The on-screen sample rate: the great unknown that is maximizing fluency in mobile phones

The on-screen sample rate: the great unknown that is maximizing the fluency in mobile phones, One of my obsessions when I analyze a telephone is fluency , but understood as something measurable in objective terms, not as the subjective perception of whether a mobile is moving well or no. With the arrival of the high refresh rate a good leap was made in it, but there is a great bet that is going unnoticed: the rate of sampling .

Little by little, manufacturers begin to increase the bet for the tactile sampling rate, an unknown that can completely change the experience with a phone . The response speed of the panel depends largely on it , and some manufacturers are reaching record figures.

The sample rate vs the refresh rate

Lenovo Legion Phone Duel 2, phone with sampling rate of 720 Hz.

The refresh rate that has been talked about so much in recent years refers to how often the screen updates the number of images it displays per second . In a matter of two years we have gone to see the 120 Hz as something mainstream and, the more frames it shows per second the phone, the greater the sense of fluidity.

The latency of the screen will depend to a large extent on the sample rate: the faster the screen responds, the better the user experience

However, you have surely seen in a presentation that a mobile has a refresh rate of 58 Hz and a sampling rate touch at 360 Hz . Touch sampling rate refers to how often the panel checks for user interaction . In other words, how often the screen detects if we have our finger on it or not.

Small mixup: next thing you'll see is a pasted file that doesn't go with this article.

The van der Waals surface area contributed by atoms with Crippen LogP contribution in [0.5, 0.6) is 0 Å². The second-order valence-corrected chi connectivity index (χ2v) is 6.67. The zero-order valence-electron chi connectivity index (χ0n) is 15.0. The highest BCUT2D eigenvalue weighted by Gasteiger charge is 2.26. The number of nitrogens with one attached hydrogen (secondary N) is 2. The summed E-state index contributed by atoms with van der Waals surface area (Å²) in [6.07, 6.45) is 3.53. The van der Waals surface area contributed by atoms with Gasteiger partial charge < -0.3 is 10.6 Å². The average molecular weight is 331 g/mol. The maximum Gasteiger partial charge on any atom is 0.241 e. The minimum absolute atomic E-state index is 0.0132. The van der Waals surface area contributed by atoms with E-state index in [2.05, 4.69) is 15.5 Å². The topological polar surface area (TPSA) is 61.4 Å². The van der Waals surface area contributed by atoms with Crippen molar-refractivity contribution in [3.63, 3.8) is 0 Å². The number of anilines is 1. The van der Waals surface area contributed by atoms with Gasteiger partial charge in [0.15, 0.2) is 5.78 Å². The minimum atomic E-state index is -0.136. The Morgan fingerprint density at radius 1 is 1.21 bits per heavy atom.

The latency of the panel largely depends on this sample rate, that is, how long it takes for the screen to react to our finger . Although here we are talking about milliseconds, when we are typing fast, playing with the mobile or doing scroll , minimizing latency is key to an excellent experience.

The big bet on the sampling rate

Little by little, manufacturers are reinforcing their commitment to the tactile sampling rate. A good example is the Lenovo Legion Phone Duel 2 , with a rate of touch sampling of 720 Hz . It is the same case of the Black Shark 4 Pro , with 144 Hz refresh rate but an on-screen sampling of 720 Hz.

The high touch sampling is gradually reaching the most mainstream terminals: the 600 Hz are already a reality

We also have a high sampling rate in terminals designed for the general public, such as the Realme GT 2 Neo , with 600 Hz. In the case of Xiaomi, its Me 11 Ultra has 120 Hz refresh rate, but a tactile sampling of 480 Hz . It is the same case of S 21 Ultra , with sayings 450 Hz on this top model, but 240 Hz in the S 21 +.

In other words, manufacturers are improving the response time of the screen significantly , although at the level of marketing is more relevant to the refresh rate than touch sampling. The way to go is long, and latency not only depends on this rate (the distance between screen and glass, the device’s own power, etc.), but little by little a path opens up that benefits users.